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Breadth-First Search
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  1. Breadth-First Search Text • Read Weiss, § 9.3 (pp. 299-304) Breadth-First Search Algorithms

  2. Requirements • Can be used to attempt to visit all nodes of a graph in a systematic manner • Works with directed and undirected graphs • Works with weighted and unweighted graphs

  3. Overview Breadth-first search starts with given node F C A B D H 0 G E Task: Conduct a breadth-first search of the graph starting with node D

  4. Overview Breadth-first search starts with given node Then visits nodes adjacent in some specified order (e.g., alphabetical) Like ripples in a pond F C A B D H 0 G E 1 Nodes visited: D

  5. Overview Breadth-first search starts with given node Then visits nodes adjacent in some specified order (e.g., alphabetical) Like ripples in a pond F C A B D H 0 G E 1 Nodes visited: D, C

  6. Overview Breadth-first search starts with given node Then visits nodes adjacent in some specified order (e.g., alphabetical) Like ripples in a pond F C A B D H 0 G E 1 Nodes visited: D, C, E

  7. Overview Breadth-first search starts with given node Then visits nodes adjacent in some specified order (e.g., alphabetical) Like ripples in a pond F C A B D H 0 G E 1 Nodes visited: D, C, E, F

  8. Overview When all nodes in ripple are visited, visit nodes in next ripples F C A B D H 0 G E 1 2 Nodes visited: D, C, E, F, G

  9. Overview When all nodes in ripple are visited, visit nodes in next ripples F C A B D H 0 3 G E 1 2 Nodes visited: D, C, E, F, G, H

  10. Overview When all nodes in ripple are visited, visit nodes in next ripples 4 F C A B D H 0 3 G E 1 2 Nodes visited: D, C, E, F, G, H, A

  11. Overview When all nodes in ripple are visited, visit nodes in next ripples 4 F C A B D H 0 3 G E 1 2 Nodes visited: D, C, E, F, G, H, A, B

  12. Walk-Through Enqueued Array F C A Q  B D H G E How is this accomplished? Simply replace the stack with a queue! Rules: (1) Maintain an enqueued array. (2) Visit node when dequeued.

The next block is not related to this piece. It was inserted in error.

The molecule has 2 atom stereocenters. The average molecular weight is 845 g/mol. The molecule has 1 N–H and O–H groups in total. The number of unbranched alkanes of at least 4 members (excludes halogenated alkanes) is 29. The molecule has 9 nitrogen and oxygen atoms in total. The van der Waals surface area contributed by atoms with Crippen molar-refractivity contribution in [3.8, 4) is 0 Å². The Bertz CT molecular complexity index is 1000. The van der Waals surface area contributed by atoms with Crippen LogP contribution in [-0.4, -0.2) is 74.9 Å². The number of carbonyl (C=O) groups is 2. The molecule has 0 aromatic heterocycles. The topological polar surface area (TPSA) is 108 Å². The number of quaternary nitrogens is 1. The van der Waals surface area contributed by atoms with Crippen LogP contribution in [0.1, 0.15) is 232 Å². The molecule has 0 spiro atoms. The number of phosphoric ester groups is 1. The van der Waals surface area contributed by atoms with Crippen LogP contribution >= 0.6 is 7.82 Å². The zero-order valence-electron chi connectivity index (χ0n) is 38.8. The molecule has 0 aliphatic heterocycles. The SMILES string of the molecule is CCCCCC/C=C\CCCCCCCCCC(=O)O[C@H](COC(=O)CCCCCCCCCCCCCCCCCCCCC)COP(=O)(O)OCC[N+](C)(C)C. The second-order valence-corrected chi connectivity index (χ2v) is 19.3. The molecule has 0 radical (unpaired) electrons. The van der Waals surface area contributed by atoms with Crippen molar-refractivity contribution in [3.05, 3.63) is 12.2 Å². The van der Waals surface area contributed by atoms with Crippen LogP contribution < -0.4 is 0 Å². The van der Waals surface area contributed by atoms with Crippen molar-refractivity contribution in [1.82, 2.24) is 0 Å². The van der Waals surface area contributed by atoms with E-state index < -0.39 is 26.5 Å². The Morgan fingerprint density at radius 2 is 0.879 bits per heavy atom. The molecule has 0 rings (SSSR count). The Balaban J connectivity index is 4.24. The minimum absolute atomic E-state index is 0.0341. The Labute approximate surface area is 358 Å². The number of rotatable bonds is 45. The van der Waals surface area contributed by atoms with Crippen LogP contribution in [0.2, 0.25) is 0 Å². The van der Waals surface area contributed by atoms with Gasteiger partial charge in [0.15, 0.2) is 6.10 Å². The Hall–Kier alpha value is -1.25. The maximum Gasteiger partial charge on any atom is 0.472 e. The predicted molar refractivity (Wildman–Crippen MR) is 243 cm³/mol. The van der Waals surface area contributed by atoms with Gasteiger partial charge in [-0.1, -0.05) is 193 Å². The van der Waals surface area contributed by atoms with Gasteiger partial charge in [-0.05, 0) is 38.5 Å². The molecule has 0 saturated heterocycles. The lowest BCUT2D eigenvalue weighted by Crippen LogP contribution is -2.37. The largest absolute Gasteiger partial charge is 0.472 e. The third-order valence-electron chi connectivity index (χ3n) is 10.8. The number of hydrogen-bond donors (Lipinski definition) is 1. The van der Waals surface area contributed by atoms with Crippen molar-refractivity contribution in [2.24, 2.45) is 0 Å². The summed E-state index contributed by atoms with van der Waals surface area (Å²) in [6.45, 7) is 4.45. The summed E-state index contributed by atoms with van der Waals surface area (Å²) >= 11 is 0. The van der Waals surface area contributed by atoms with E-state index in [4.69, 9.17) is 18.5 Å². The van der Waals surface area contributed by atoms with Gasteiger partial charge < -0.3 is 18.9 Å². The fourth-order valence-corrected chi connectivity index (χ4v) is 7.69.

13. Walk-Through Enqueued Array F C A Q  D B D H G E Nodes visited: Enqueue D. Notice, D not yet visited.

  14. Walk-Through Enqueued Array F C A Q  C  E  F B D H G E Nodes visited: D Dequeue D. Visit D. Enqueue unenqueued nodes adjacent to D.

  15. Walk-Through Enqueued Array F C A Q  E  F B D H G E Nodes visited: D, C Dequeue C. Visit C. Enqueue unenqueued nodes adjacent to C.

  16. Walk-Through Enqueued Array F C A Q  F  G B D H G E Nodes visited: D, C, E Dequeue E. Visit E. Enqueue unenqueued nodes adjacent to E.

  17. Walk-Through Enqueued Array F C A Q  G B D H G E Nodes visited: D, C, E, F Dequeue F. Visit F. Enqueue unenqueued nodes adjacent to F.

  18. Walk-Through Enqueued Array F C A Q  H B D H G E Nodes visited: D, C, E, F, G Dequeue G. Visit G. Enqueue unenqueued nodes adjacent to G.

  19. Walk-Through Enqueued Array F C A Q  A  B B D H G E Nodes visited: D, C, E, F, G, H Dequeue H. Visit H. Enqueue unenqueued nodes adjacent to H.

  20. Walk-Through Enqueued Array F C A Q  B B D H G E Nodes visited: D, C, E, F, G, H, A Dequeue A. Visit A. Enqueue unenqueued nodes adjacent to A.

  21. Walk-Through Enqueued Array F C A Q empty B D H G E Nodes visited: D, C, E, F, G, H, A, B Dequeue B. Visit B. Enqueue unenqueued nodes adjacent to B.

  22. Walk-Through Enqueued Array F C A Q empty B D H G E Nodes visited: D, C, E, F, G, H, A, B Q empty. Algorithm done.

  23. Consider Trees • What do we call a breadth-first traversal on trees?